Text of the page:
The Sidewinder worked just like it should. I went through the treatment cycle, got the green LED flash, and then chugged some good country water. Personally, I would still prefer to get the water from rapidly moving mountain streams or the like rather than a relatively slow moving river, but you don’t always get your druthers when faced with an emergency situation. Besides the tests that I’ve done around the house, I’ve taken the Sidewinder with me on 8-10 exursions, most of which were day long outings during the late summer. I took it with me on an overnight as well. In all of that time using it, I haven’t experience any gastro-intestinal disorders that I could attribute to the water I’ve been drinking. For that matter, I’ve never encountered any issues in all the times that I’ve used my SteriPen as well. It’s a smaller form factor using batteries and the same UV technology. So, I’d have to say based on my own experience that the UV technology really works.
The only thing left to talk about is the build quality, size, and so forth. While I like my SteriPen a great deal, I did always have that little niggle in the back of my mind about the possibility of the bulb breaking while being carried about in the outdoors. With the SteriPen, you essentially have a small battery casing with a bulb sticking out on its own. I don’t have the same concerns about the Sidewinder. Besides the rubber sleeve that you slide over the bulb when it’s not in use, the bulb is also protected by the water bottle as well. After you’ve dried off the bulb with a soft cloth and enclosed it in the rubber sleeve, just simply screw your water bottle back onto the unit and the bulb is pretty well protected from normal knocks and bangs. I like this degree of protection quite a bit, and it’s certainly a lot more rugged than the SteriPen that I use.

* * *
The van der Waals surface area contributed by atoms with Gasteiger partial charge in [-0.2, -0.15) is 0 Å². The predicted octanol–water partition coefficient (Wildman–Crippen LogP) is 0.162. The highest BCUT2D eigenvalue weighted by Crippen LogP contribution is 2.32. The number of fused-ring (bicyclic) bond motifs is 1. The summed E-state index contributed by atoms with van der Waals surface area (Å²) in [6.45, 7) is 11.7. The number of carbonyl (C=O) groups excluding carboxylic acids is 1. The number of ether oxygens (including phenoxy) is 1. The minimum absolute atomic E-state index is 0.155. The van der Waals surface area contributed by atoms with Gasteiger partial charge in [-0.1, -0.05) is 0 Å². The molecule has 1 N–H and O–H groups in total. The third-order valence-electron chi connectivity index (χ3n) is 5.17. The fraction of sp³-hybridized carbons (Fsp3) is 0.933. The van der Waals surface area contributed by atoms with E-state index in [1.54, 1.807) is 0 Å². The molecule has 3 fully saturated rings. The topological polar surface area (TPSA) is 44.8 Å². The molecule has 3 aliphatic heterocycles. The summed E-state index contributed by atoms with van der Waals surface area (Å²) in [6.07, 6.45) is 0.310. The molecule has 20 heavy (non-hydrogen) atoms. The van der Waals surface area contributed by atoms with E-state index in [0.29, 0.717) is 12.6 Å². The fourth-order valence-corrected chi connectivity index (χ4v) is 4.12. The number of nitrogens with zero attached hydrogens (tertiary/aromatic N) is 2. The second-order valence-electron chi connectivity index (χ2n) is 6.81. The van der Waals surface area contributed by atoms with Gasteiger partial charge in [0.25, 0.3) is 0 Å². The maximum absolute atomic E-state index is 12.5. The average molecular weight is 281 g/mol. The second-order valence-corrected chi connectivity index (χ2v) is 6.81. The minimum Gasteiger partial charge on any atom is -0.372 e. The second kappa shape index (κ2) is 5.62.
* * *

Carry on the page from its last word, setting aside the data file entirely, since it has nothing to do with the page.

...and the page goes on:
As for the general build quality, it seems quite robust and I haven’t encountered any issues thus far. I will stipulate that this will not be proven until I’ve used the Sidewinder an extensive amount over a long period of time, but I am favorably impressed by it and confident enough to make it a primary tool for myself in the outdoors. This brings me to another question to consider. Who is this for? Well, the Sidewinder would be great for car campers, people using RV’s or pull-along campers. It would also be great for people that have vacation homes or cabins on a lake or by a river. Hunters that have that little cabin way back in the woods that they only visit a few times a year would also benefit from a unit like the Sidewinder. There are no batteries to go dead and you’ll still have a great way to purify your water no matter where you are located. And, with the 8000 cycle bulb life, you’ll get around 2100 gallons of water purified for consumption. At a gallon a day, that’s almost six years for one person. I’d like to say that you could buy a couple of extra bulbs to really extend its life, but the manufacturer has to replace the UV bulb. Part of the reason, I am sure, is so they can also reset the circuitry that provides a warning via the LED lights when you are getting close to the end of the bulb’s life.